Message Font: Serif | Sans-Serif
 
No. of Recommendations: 0
So I live in the land of changing temperatures (45 degrees last Monday, warmed up to 79 yesterday). Something I have noticed on Stella is that she has a low tire indicator light that comes on when it gets cold, but doesn't go off after I've driven for several miles. On Tuesday, I was planning to add air to the tires, but got sidetracked. Wednesday morning was fairly warm and the indicator light was off and has been off since.

Question: should I increase the pressure a bit anyway?

LWW
Print the post Back To Top
No. of Recommendations: 1
I would just make sure they are all the same and at least the PSI indicated on the inside of the door jam. The light is probably indicating a difference in pressure outside the acceptable limits rather than just an overall low pressure.
Print the post Back To Top
No. of Recommendations: 0
The pressure you want is the one at driving temperature. So if pressure is low on a very cold morning, I would not worry about it. But if the light is still on after driving say 10 miles (enough to warm up the tires from flexing the rubber), its time to add air.

But maybe if the light is on on a cold morning first should be a walk around the vehicle to be sure none are seriously flat.
Print the post Back To Top
No. of Recommendations: 1
Don't forget the spare tire. It also can set the light off.

I usually go a few pounds high on tires. Better mileage and a bit more leeway before I need to fill.

The light generally goes off when you are 5 pounds below recommended. Even with temp changes, the light means you are low on one or more tires.
Print the post Back To Top
No. of Recommendations: 0
The light generally goes off when you are 5 pounds below recommended. Even with temp changes, the light means you are low on one or more tires.

That's what was so weird though. The light came on while it was cold outside, but as soon as the temps warmed up, the light went off. I didn't add any air to the tires yet.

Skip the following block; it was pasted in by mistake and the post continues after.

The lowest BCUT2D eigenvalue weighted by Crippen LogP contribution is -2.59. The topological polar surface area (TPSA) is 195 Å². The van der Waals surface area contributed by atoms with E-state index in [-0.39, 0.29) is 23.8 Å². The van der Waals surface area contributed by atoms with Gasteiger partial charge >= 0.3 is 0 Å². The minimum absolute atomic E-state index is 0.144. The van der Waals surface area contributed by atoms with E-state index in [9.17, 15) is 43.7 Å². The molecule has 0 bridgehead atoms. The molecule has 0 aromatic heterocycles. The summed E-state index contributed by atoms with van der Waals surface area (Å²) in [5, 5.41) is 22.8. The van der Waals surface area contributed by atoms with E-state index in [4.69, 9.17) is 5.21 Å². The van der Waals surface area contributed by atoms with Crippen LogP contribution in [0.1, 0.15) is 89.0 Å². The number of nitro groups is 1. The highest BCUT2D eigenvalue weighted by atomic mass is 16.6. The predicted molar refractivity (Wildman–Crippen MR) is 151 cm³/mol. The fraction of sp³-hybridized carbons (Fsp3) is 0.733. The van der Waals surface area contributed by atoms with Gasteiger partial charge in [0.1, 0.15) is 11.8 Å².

LWW
Print the post Back To Top
No. of Recommendations: 0
You should definitely check it and see what's up. Maybe your indicator is messed up.
Print the post Back To Top
No. of Recommendations: 3
That's what was so weird though. The light came on while it was cold outside, but as soon as the temps warmed up, the light went off. I didn't add any air to the tires yet.

What's strange about that? Temp goes up, pressure goes up. You may (or may not?) have had the equation PV=nRT in high school chemistry... pressure * volume = amount of gas * universal gas constant * temperature
Print the post Back To Top
No. of Recommendations: 0
You should definitely check it and see what's up. Maybe your indicator is messed up.

Checked it and discovered that all 4 tires were at just below 30psi, door label indicated cold psi should be 35. Got DH to add the air, as he doesn't let me play with the air compresser.

LWW
Print the post Back To Top
No. of Recommendations: 0
What's strange about that? Temp goes up, pressure goes up. You may (or may not?) have had the equation PV=nRT in high school chemistry... pressure * volume = amount of gas * universal gas constant * temperature

I guess it's just that I've never had a vehicle with a pressure indicator light before. It just seemed weird to me that the indicator light would come on while it was cold and never go out, but then suddenly shut off as soon as the temps were in the 70s again. I wouldn't have thought that the outside temp would make that much difference.